Close-up headshot of Elizabeth Denham


As a result of the ICO investigation and multiple others, practices have improved, says Denham today. “This is true across the tech sector. Privacy and data security are key to users’ trust. The concerns of consumers and the focus of lawmakers have dramatically shifted in the past few years; privacy has gone mainstream.”

Denham has also tackled government transparency, looked into the fundraising practices of charities, and spearheaded a “first-of-its-kind” framework for a code of practice to guide the use of Facial Recognition Technology. But she is particularly satisfied by the guardrails she helped place around children’s online privacy. Children have been exposed to new and serious risks, says Denham. Their data can be used to deliver inappropriate content, including pornography, violent images, and references to self-harm. Their profiles and location data can expose them to online predators. And the addictive nature of gaming and video streaming have helped behavioural advertising to commodify them.

In 2020, she moved decisively to implement the Children’s Code, a set of enforceable standards for online services intended to prevent the exploitation of children’s data and keep them safe. The code’s recommendations include items such as making sure location-sharing options are turned “off” by default.

“The most important, overarching standard in the code is that companies must consider the best interests of the child in their design of services,” says Denham, grandmother of three. “It is unlikely that the economic interests of a company will trump the best interests of a child.”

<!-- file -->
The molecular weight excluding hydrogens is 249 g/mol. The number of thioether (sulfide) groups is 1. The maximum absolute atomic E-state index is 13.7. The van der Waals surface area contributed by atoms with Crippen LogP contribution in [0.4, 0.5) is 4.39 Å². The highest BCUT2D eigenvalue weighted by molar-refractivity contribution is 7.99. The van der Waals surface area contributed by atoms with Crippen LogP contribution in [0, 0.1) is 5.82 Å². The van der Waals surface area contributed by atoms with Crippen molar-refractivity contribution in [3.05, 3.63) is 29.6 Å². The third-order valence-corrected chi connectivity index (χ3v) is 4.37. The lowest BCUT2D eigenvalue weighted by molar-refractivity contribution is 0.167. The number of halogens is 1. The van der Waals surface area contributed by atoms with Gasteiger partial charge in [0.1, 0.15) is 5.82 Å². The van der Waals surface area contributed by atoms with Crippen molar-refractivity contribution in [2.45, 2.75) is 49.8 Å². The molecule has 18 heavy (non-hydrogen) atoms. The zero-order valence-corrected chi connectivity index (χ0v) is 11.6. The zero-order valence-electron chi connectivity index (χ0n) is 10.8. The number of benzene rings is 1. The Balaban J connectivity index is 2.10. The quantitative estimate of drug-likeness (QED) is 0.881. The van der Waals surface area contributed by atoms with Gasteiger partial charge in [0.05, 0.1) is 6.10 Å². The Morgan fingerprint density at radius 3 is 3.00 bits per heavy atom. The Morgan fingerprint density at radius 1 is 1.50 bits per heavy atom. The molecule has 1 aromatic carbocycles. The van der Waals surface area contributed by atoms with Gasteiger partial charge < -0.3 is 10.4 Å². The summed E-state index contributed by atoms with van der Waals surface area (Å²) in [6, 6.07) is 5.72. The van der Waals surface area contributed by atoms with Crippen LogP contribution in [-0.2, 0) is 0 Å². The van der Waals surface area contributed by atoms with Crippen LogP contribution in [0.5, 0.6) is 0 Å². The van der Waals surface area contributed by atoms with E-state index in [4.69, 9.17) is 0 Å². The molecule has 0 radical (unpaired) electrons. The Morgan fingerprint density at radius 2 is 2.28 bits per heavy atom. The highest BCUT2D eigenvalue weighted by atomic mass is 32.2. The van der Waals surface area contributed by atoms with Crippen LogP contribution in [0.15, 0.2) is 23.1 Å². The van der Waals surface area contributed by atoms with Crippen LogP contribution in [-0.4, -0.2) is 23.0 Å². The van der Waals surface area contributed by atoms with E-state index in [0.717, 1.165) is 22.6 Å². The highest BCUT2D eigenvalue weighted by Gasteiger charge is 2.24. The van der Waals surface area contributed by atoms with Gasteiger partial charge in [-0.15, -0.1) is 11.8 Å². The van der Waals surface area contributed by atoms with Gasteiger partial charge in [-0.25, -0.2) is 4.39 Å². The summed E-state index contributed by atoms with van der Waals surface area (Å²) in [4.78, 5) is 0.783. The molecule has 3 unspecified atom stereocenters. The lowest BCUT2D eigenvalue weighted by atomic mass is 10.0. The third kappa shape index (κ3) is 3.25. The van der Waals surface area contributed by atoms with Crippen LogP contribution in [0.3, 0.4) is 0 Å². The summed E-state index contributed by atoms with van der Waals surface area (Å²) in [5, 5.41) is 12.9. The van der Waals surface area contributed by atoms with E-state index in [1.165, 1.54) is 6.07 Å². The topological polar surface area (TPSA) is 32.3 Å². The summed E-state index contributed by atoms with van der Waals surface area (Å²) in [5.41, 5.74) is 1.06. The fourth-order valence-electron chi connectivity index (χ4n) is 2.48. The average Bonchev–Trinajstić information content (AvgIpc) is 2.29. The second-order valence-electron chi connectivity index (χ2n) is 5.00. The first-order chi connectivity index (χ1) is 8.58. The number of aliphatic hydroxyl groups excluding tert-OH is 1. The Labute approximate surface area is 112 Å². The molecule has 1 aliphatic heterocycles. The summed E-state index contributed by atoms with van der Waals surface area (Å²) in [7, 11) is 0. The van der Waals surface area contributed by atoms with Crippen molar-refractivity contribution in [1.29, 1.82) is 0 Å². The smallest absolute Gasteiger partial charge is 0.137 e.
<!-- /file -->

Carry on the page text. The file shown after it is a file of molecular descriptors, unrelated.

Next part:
The code has since been replicated in countries such as Ireland, the Netherlands, Denmark, and the State of California. Canada, however, has yet to implement one. Denham addressed this lack in a guest op-ed published in the Globe & Mail in October 2022, closely coinciding with the 10th anniversary of the death of Port Coquitlam teenager Amanda Todd due to online bullying and sexual extortion. “Reasonable, even obvious, modifications like these are long overdue,” she wrote. “And they have yet to be implemented universally. We must act urgently and thoughtfully. Lawmakers from around the world should work together to keep children safe in the digital world they have inherited.”

While she has public interest at heart, Denham has not always worked in a regulatory capacity. When Canada enacted new privacy laws in the late 1990s, she set aside her archivist career and started a consultancy to help enterprise firms navigate stricter standards for the management of customer data. “It was a booming business to be in and all these issues were so interesting to me,” she says. Today, she is back in BC and has returned to consulting as an international advisor on data and technology for the law firm Baker McKenzie.

She continues her fight for children’s privacy rights online with her role as a trustee of 5Rights, a children’s online safety charity, and remains vigilant about the evolution of AI.

“AI and applications using personal data cross a boundary between predicting human behaviour with increasing accuracy and nudging our behaviour in ways that risk our ability to decide for ourselves what is best,” she says. “Will the machine decide our social benefits, our children’s educational streams, the politically targeted messages and the news we receive? The scale and speed of adoption of AI is moving ahead of the laws and regulations that ensure there is a human in the loop. There is an urgency for governments to act now to preserve our future.”